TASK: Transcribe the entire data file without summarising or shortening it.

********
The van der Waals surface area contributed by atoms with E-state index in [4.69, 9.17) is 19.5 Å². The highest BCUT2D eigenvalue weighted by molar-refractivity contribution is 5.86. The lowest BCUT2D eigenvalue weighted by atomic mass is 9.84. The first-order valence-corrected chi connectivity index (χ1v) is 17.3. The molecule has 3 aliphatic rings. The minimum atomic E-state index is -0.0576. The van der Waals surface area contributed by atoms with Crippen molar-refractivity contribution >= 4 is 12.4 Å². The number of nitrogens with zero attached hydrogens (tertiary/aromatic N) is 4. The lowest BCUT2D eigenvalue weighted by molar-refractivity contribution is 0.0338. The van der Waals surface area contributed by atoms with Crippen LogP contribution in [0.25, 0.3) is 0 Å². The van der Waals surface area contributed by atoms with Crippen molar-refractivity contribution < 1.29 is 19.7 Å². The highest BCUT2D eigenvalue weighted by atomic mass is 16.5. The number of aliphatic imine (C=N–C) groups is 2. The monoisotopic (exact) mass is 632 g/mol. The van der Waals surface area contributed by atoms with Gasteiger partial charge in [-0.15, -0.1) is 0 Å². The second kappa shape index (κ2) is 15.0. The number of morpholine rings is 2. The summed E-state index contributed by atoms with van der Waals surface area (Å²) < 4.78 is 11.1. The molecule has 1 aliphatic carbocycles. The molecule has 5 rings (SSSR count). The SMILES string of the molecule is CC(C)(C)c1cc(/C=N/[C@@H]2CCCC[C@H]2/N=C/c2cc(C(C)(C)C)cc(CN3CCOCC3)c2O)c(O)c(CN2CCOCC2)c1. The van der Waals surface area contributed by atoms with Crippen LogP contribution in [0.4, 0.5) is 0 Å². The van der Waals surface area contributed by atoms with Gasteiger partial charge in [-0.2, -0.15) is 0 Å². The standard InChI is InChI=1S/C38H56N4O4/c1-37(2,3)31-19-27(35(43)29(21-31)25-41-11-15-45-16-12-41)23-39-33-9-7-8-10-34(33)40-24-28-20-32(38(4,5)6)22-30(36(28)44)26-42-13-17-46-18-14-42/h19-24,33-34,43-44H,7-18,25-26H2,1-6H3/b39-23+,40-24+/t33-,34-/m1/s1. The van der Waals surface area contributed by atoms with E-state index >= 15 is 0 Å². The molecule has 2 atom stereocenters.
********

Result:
The van der Waals surface area contributed by atoms with E-state index in [4.69, 9.17) is 19.5 Å². The highest BCUT2D eigenvalue weighted by molar-refractivity contribution is 5.86. The lowest BCUT2D eigenvalue weighted by atomic mass is 9.84. The first-order valence-corrected chi connectivity index (χ1v) is 17.3. The molecule has 3 aliphatic rings. The minimum atomic E-state index is -0.0576. The van der Waals surface area contributed by atoms with Crippen molar-refractivity contribution >= 4 is 12.4 Å². The number of nitrogens with zero attached hydrogens (tertiary/aromatic N) is 4. The lowest BCUT2D eigenvalue weighted by molar-refractivity contribution is 0.0338. The van der Waals surface area contributed by atoms with Crippen LogP contribution in [0.25, 0.3) is 0 Å². The van der Waals surface area contributed by atoms with Crippen molar-refractivity contribution < 1.29 is 19.7 Å². The highest BCUT2D eigenvalue weighted by atomic mass is 16.5. The number of aliphatic imine (C=N–C) groups is 2. The monoisotopic (exact) mass is 632 g/mol. The van der Waals surface area contributed by atoms with Gasteiger partial charge in [-0.15, -0.1) is 0 Å². The second kappa shape index (κ2) is 15.0. The number of morpholine rings is 2. The summed E-state index contributed by atoms with van der Waals surface area (Å²) < 4.78 is 11.1. The molecule has 1 aliphatic carbocycles. The molecule has 5 rings (SSSR count). The SMILES string of the molecule is CC(C)(C)c1cc(/C=N/[C@@H]2CCCC[C@H]2/N=C/c2cc(C(C)(C)C)cc(CN3CCOCC3)c2O)c(O)c(CN2CCOCC2)c1. The van der Waals surface area contributed by atoms with Crippen LogP contribution in [0.4, 0.5) is 0 Å². The van der Waals surface area contributed by atoms with Gasteiger partial charge in [-0.2, -0.15) is 0 Å². The standard InChI is InChI=1S/C38H56N4O4/c1-37(2,3)31-19-27(35(43)29(21-31)25-41-11-15-45-16-12-41)23-39-33-9-7-8-10-34(33)40-24-28-20-32(38(4,5)6)22-30(36(28)44)26-42-13-17-46-18-14-42/h19-24,33-34,43-44H,7-18,25-26H2,1-6H3/b39-23+,40-24+/t33-,34-/m1/s1. The van der Waals surface area contributed by atoms with E-state index >= 15 is 0 Å². The molecule has 2 atom stereocenters.